Ethical and Societal Dilemmas in Modern Medicine

RMMJ Rambam Maimonides Medical Journal Rambam Health Care Campus 2014 January; 5(1): e0003. ISSN: 2076-9172
Published online 2014 January 21. doi: 10.5041/RMMJ.10137

End-of-Life Practices in the Intensive Care Unit: The Importance of Geography, Religion, Religious Affiliation, and Culture

Marc Romain, M.B.B.Ch.* and Charles L. Sprung, M.D.

General Intensive Care Unit, Hadassah-Hebrew University Hospital, Ein Kerem, Jerusalem, Israel

Conflict of interest: No potential conflict of interest relevant to this article was reported.

*To whom correspondence should be addressed. E-mail:


End-of-life decisions are made daily in intensive care units worldwide. There are numerous factors affecting these decisions, including geographical location as well as religion and attitudes of caregivers, patients, and families. There is a spectrum of end-of-life care options from full continued care, withholding treatment, withdrawing treatment, and active life-ending procedures.

Keywords: Attitude, end-of-life care, geography, religion, withdrawing, withholding


Medicine has advanced greatly over the last few decades, and as a result patients are living longer. At the same time, physicians in the intensive care unit (ICU) have developed the ability to prolong life even in situations where death is inevitable. Despite these advances, some patients admitted to hospitals will die, and approximately 20% of these patients will die in an ICU.1 Of patients who die in American hospitals, approximately half are cared for in an ICU within three days of their death.2 In comparison, 10% of patients who die in hospitals in the United Kingdom are cared for in ICUs prior to their death.3 This is probably due to fewer available ICU beds.4 A few decades ago, patients died in the ICU after undergoing cardiopulmonary resuscitation (CPR).5 Today, most patients dying in ICU do so after forgoing life-prolonging therapies.58 Many critically ill patients are initially admitted to the ICU with a prospect of being saved, but when this is not possible a change in the goal to palliative care should occur. This change has been described as moving from cure to comfort.9 This change is one of the most difficult decisions faced by intensive care professionals. There is a spectrum of end-of-life care options from full continued care, withholding treatment, withdrawing treatment, and active life-ending procedures (Figure 1). These categories were highlighted in the Ethicus Study.7 Full continued care involves all aggressive treatments, including such therapies as mechanical ventilation, vasopressors, and cardiopulmonary resuscitation (CPR).7 Withholding treatment was defined as a decision not to start or increase a life-sustaining therapy, for example, not starting a vasopressor or performing CPR. Withdrawing treatment was defined as a decision actively to stop a life-sustaining treatment being given.7 Active shortening of the dying process was defined as a circumstance in which someone performed an act with a specific intent of shortening the dying process, for example, giving an intentional overdose of anesthetic or potassium chloride.7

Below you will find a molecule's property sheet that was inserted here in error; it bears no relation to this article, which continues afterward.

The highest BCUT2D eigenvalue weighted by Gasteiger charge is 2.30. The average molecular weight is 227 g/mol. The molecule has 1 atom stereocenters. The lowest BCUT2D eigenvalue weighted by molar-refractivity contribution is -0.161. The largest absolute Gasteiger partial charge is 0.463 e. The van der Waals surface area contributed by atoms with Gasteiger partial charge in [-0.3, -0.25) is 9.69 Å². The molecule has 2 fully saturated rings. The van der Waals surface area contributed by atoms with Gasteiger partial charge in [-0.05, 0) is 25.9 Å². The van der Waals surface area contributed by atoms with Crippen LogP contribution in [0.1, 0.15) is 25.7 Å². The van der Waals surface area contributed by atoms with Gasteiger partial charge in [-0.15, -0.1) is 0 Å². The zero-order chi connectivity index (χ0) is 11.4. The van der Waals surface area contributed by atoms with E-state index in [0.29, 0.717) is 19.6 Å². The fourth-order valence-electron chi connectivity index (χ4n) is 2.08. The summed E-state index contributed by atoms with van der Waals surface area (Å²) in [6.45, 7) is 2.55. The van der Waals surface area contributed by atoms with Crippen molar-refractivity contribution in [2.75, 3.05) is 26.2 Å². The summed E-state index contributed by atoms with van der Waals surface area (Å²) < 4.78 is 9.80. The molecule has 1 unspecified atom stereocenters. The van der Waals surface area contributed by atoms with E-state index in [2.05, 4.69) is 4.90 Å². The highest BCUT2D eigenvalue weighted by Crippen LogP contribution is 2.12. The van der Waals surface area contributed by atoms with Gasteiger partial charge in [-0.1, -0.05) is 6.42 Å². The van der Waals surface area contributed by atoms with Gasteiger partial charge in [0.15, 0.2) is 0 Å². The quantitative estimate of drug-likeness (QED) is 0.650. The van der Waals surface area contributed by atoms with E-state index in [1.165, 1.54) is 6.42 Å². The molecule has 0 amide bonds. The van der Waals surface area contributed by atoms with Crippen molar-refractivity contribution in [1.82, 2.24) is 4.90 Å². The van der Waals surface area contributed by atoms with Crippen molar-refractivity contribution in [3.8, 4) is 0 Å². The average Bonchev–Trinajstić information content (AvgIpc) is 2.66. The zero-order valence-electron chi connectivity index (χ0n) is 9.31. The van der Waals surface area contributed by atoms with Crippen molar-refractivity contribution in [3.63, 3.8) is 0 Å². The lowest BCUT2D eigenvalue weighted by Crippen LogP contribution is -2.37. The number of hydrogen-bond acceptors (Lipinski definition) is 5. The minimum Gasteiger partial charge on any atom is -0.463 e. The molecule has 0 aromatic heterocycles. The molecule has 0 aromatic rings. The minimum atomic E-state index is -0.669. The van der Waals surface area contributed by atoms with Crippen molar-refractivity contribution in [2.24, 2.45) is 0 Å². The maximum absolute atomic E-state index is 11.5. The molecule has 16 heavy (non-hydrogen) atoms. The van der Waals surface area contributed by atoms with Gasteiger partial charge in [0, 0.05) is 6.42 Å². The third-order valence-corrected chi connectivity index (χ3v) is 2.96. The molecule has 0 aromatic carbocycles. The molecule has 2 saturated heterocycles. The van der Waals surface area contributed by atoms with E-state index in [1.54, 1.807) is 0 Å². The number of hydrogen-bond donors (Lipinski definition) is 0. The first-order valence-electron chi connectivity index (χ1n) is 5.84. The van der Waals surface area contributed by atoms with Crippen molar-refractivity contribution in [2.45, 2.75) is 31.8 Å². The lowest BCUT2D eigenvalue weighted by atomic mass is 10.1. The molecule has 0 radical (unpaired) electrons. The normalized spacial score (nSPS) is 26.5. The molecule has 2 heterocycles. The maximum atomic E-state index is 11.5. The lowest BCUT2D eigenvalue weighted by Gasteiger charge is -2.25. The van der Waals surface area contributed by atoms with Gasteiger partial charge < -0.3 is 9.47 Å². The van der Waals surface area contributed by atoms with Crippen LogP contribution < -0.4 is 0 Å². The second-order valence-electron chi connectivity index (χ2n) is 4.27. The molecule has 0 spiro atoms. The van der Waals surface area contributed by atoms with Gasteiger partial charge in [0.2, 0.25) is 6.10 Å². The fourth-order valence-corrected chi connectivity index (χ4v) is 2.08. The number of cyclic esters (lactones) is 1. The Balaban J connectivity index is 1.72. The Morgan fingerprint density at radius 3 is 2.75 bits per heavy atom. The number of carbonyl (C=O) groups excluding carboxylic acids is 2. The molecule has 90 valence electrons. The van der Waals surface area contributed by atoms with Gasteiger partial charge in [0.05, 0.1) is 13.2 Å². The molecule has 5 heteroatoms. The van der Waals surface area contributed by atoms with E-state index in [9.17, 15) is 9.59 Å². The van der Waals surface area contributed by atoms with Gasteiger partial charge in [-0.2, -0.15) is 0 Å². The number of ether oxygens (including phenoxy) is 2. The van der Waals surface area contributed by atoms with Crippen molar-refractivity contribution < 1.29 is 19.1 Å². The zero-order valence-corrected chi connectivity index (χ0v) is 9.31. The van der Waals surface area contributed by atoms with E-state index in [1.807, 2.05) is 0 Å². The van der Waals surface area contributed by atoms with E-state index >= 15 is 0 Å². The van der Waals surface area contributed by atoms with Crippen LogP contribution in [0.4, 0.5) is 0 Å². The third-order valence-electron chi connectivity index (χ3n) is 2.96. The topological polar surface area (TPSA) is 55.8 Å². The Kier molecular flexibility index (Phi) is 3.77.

Figure 1.Figure 1.
Spectrum of End-of-Life Decisions.


End-of-life decisions are made daily in hospitals and ICUs around the world. Some common triggers for end-of-life decisions include severe neurological disorders (intraventricular hemorrhage or massive stroke), unresponsiveness to aggressive therapies (continued hypotension despite maximal inotropic support), multi-organ system failure, or irreversible conditions. End-of-life decision-making can be influenced by numerous variables. For example, differences in location (Europe, America, Israel),6,7,10 religious and regional differences,11,12 and differences amongst attitudes of patients, families, physicians, and nurses.13 Wide variations of end-of-life decision-making exist between countries, within countries, within cities, and even within the same ICU.10 This can be explained by different physician values. In the United States, medicine has long ago moved away from a paternalistic model to one that promotes autonomy and self-determination.14 Patient expectations and wishes are considered regarding end-of-life decisions. In Northern Europe, patient–physician relationships also promote autonomy, but the further south and east you go in Europe, the relationship becomes more paternalistic.15,16 There is, however, more of a tendency to shared decision-making.17 Studies have shown that the majority of physicians in North America and Europe would consider withholding and withdrawing treatment.6,7 There are still great differences between countries. Doctors in Holland and Belgium perform active euthanasia,18,19 whereas in Israel physicians withhold but do not usually withdraw treatment.20 In fact the withdrawing of ventilators is prohibited by law.21


The Ethicus Study7 was a prospective trial performed in European ICUs to determine the frequency and types of actual end-of-life practices. European countries involved were prospectively divided into three geographical regions: Northern (Denmark, Finland, Ireland, the Netherlands, Sweden, and the United Kingdom), Central (Austria, Belgium, Czechia, Germany, and Switzerland), and Southern (Greece, Israel, Italy, Portugal, Spain, and Turkey) Europe. The main outcome variable was the end-of-life category (as defined above). In this study, 31,417 patients were admitted to 37 adult ICUs located in 17 countries over a period of 13.5 months. A total of 4,248 patients (13.5%) who died or had life-sustaining treatments limited in some fashion were included in the study. Limitation of life-sustaining treatment occurred in 3,086 of the 4,248 patients (73%), i.e. in 10% of ICU admissions and 76% of dying patients. Of the 3,086 patients, 2,734 (89%) received mechanical ventilation, and 1,815 (59%) were receiving vasopressors at the first limitation of therapy. There was significant inter-country variability in limitations of care. Twenty percent died with no limitation of therapy and unsuccessful CPR (range 5%–48%), brain death in 8% (range 0%–15%), withholding treatment in 38% (range 16%–70%), withdrawing treatment in 33% (range 5%–69%), and active shortening of the dying process in 2% (range 0%–19%). Of 1,398 patients who underwent withdrawal of treatment, 1,335 (95%) had treatment withheld prior to or together with withdrawing treatment. All patients who underwent shortening of the dying process already had previous treatment withheld or withdrawn.